Jarod, your boat sounds like my 36' Cape George cutter in terms of the underbody. It took me about 5 years (slow learner here), but I eventually discovered that I could turn her in her own length by putting the tiller over hard, throwing her into reverse and once the bow stopped turning in reference to a fixed point at the dock or on land, put her back into forward with some gas to get the boat to continue to rotate. Once I felt I was starting to move forward, back into reverse and by repeating this I could spin her around in her own length, without ever moving the rudder (turns out to be the key to the whole opeation).

The reason for noting this is that slow and easy works sometimes, but not very well when docking a full keel sailboat that perhaps some on this thread haven't done all that much of. You need to be making some headway or the rudder is useless, so trying to visualize your situation, I would bring the vessel in, rotate her so I could approach the slip from a 30 degree angle or so, then power into the slip 'hot', using reverse and the rudder hard over to counter prop walk with prop wash against the rudder.

Getting out is a whole other story since you don't have any way on so can't do much other than fend off. Since full keel boats rarely back well, you're probably stuck with the fenders.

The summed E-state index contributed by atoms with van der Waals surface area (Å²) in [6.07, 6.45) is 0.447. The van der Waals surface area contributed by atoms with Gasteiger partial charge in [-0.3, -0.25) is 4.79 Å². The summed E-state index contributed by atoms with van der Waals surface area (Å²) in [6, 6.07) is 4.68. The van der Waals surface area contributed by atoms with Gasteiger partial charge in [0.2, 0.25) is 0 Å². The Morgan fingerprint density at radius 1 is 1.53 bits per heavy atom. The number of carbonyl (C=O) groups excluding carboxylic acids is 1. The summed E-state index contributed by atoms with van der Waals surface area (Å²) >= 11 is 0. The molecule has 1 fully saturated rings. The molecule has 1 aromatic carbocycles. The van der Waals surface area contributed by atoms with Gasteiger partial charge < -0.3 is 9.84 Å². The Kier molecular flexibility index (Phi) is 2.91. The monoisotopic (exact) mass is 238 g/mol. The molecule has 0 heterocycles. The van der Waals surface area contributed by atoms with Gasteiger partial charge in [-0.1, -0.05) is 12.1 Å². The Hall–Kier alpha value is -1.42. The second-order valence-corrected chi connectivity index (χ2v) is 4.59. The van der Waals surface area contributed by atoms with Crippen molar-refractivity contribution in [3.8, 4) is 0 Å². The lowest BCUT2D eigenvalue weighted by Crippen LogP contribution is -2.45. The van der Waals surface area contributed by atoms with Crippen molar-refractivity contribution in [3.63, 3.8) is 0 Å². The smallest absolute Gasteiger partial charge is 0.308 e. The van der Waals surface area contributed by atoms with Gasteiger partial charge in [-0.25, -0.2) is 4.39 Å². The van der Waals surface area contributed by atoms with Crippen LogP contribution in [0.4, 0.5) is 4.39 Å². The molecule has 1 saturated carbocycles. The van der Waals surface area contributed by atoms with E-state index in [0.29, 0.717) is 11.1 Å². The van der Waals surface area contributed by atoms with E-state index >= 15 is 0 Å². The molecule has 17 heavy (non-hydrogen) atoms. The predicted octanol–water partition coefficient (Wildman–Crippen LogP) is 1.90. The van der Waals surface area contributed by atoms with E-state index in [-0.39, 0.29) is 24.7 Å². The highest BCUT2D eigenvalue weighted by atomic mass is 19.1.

I've made the above technique work all the way up to an 85' 100+ ton river barge, docking with the current using just power with the rudder hard over. Have to come in hot, which can freak bystanders out a bit, but it works.
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Old 01-05-2013, 02:41 PM   #38
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I love the layout of your panel. The ship's compass is smack in the middle of your view. Also, the Floscan is where it can be easily monitored. Well done!
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Old 01-05-2013, 03:01 PM   #39
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I love the layout of your panel. The ship's compass is smack in the middle of your view. Also, the Floscan is where it can be easily monitored. Well done!
Thanks. The builder customized the upper-panel layout based on my input.
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Old 01-06-2013, 04:09 PM   #40
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Jarod,

This article was very helpful to me http://www.his.com/~vann/KrgStuff/manuvrng.htm

Mark,

My compliments also on the panel. I saved a pic for my own remodel someday.